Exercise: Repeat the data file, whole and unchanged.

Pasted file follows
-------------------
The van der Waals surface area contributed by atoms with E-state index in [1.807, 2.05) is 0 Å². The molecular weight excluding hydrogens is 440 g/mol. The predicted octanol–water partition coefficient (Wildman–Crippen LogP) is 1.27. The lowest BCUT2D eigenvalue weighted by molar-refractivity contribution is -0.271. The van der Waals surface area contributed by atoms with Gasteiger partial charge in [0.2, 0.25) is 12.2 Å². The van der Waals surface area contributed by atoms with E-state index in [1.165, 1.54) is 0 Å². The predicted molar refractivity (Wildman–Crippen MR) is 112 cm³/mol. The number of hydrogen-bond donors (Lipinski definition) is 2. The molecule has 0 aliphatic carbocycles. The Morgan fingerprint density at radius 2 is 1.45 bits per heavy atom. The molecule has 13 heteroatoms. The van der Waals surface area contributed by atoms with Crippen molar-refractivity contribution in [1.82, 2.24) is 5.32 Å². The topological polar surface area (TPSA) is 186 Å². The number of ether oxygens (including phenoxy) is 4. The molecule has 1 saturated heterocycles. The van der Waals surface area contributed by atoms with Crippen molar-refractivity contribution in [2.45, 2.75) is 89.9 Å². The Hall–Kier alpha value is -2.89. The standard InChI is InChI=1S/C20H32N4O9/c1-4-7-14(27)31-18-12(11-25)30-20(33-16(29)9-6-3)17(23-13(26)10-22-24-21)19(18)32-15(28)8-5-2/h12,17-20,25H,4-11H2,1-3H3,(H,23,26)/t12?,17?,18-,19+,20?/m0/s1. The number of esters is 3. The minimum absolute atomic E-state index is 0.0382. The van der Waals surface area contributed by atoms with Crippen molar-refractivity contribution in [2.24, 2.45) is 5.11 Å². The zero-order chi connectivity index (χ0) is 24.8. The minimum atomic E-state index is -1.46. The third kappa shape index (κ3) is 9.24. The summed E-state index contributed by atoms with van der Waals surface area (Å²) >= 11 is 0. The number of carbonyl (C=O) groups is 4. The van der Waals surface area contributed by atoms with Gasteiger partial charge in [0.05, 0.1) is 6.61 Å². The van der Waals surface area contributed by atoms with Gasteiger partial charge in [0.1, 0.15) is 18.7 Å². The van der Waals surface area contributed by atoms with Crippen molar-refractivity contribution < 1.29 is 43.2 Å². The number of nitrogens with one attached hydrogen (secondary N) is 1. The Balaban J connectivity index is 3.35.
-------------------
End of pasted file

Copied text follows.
The van der Waals surface area contributed by atoms with E-state index in [1.807, 2.05) is 0 Å². The molecular weight excluding hydrogens is 440 g/mol. The predicted octanol–water partition coefficient (Wildman–Crippen LogP) is 1.27. The lowest BCUT2D eigenvalue weighted by molar-refractivity contribution is -0.271. The van der Waals surface area contributed by atoms with Gasteiger partial charge in [0.2, 0.25) is 12.2 Å². The van der Waals surface area contributed by atoms with E-state index in [1.165, 1.54) is 0 Å². The predicted molar refractivity (Wildman–Crippen MR) is 112 cm³/mol. The number of hydrogen-bond donors (Lipinski definition) is 2. The molecule has 0 aliphatic carbocycles. The Morgan fingerprint density at radius 2 is 1.45 bits per heavy atom. The molecule has 13 heteroatoms. The van der Waals surface area contributed by atoms with Crippen molar-refractivity contribution in [1.82, 2.24) is 5.32 Å². The topological polar surface area (TPSA) is 186 Å². The number of ether oxygens (including phenoxy) is 4. The molecule has 1 saturated heterocycles. The van der Waals surface area contributed by atoms with Crippen molar-refractivity contribution in [2.45, 2.75) is 89.9 Å². The Hall–Kier alpha value is -2.89. The standard InChI is InChI=1S/C20H32N4O9/c1-4-7-14(27)31-18-12(11-25)30-20(33-16(29)9-6-3)17(23-13(26)10-22-24-21)19(18)32-15(28)8-5-2/h12,17-20,25H,4-11H2,1-3H3,(H,23,26)/t12?,17?,18-,19+,20?/m0/s1. The number of esters is 3. The minimum absolute atomic E-state index is 0.0382. The van der Waals surface area contributed by atoms with Crippen molar-refractivity contribution in [2.24, 2.45) is 5.11 Å². The zero-order chi connectivity index (χ0) is 24.8. The minimum atomic E-state index is -1.46. The third kappa shape index (κ3) is 9.24. The summed E-state index contributed by atoms with van der Waals surface area (Å²) >= 11 is 0. The number of carbonyl (C=O) groups is 4. The van der Waals surface area contributed by atoms with Gasteiger partial charge in [0.05, 0.1) is 6.61 Å². The van der Waals surface area contributed by atoms with Gasteiger partial charge in [0.1, 0.15) is 18.7 Å². The van der Waals surface area contributed by atoms with Crippen molar-refractivity contribution < 1.29 is 43.2 Å². The number of nitrogens with one attached hydrogen (secondary N) is 1. The Balaban J connectivity index is 3.35.